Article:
Wednesday, August 22, 2007

Divorce and finances

San Francisco Family Law Blog has a longish post with the title How Will My Divorce Affect My Credit?. Until October of 2005 I practiced bankruptcy law and I got to say that many of bankruptcies came from divorces. I found only one point I disagree with.

Notify Creditors of Your Divorce — Once you have separated/canceled all of your joint accounts/debts, you are no longer legally bound to your former spouse's current debts. Call all of the creditors who have been bothering you and alert them to this fact. In a perfect world, they would apologize for the inconvenience and never call you again. However, it may take awhile before such calls cease entirely. In addition to notifying the proper collectors, you should right a letter to them as well. That will help them to expedite their file updates.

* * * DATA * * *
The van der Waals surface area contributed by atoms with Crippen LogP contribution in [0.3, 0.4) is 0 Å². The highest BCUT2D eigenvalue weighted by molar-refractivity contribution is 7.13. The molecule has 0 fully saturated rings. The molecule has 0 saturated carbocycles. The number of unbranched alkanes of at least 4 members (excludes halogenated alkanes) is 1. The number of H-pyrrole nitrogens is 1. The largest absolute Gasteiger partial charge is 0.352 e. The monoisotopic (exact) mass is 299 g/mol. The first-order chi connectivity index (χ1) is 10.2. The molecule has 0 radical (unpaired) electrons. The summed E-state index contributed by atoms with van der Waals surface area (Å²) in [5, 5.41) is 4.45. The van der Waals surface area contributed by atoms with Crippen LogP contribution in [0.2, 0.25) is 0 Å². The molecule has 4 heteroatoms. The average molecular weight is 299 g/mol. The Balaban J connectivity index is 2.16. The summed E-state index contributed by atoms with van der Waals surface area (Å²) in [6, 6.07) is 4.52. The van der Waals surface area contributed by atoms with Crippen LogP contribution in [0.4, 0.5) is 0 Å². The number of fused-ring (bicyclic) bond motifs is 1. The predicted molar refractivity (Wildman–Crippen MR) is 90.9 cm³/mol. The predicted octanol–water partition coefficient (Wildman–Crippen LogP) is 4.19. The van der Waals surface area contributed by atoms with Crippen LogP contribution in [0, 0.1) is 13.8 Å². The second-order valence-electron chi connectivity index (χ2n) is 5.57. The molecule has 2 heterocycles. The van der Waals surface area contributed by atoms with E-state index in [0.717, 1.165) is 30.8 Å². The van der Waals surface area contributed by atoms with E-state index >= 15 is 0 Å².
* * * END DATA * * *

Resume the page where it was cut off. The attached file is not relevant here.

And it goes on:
Let me explain why I have a problem with this paragraph. If the debt is a joint debt, the fact of a divorce does not change the obligation. The parties divorced each other and not their creditors. If the debt is not a joint debt and the one sending the letter is not obligated on the debt, then the letter is just a waste of a stamp for most debts. Indiana has its Doctrine of Necessities but that doctrine is complicated enough that most creditors will not waste their time with it.

With the exception of that one paragraph, I would say it is a good column to read and put into practice. I did notice one solution unmentioned was a prenuptial or post-nuptial agreement.

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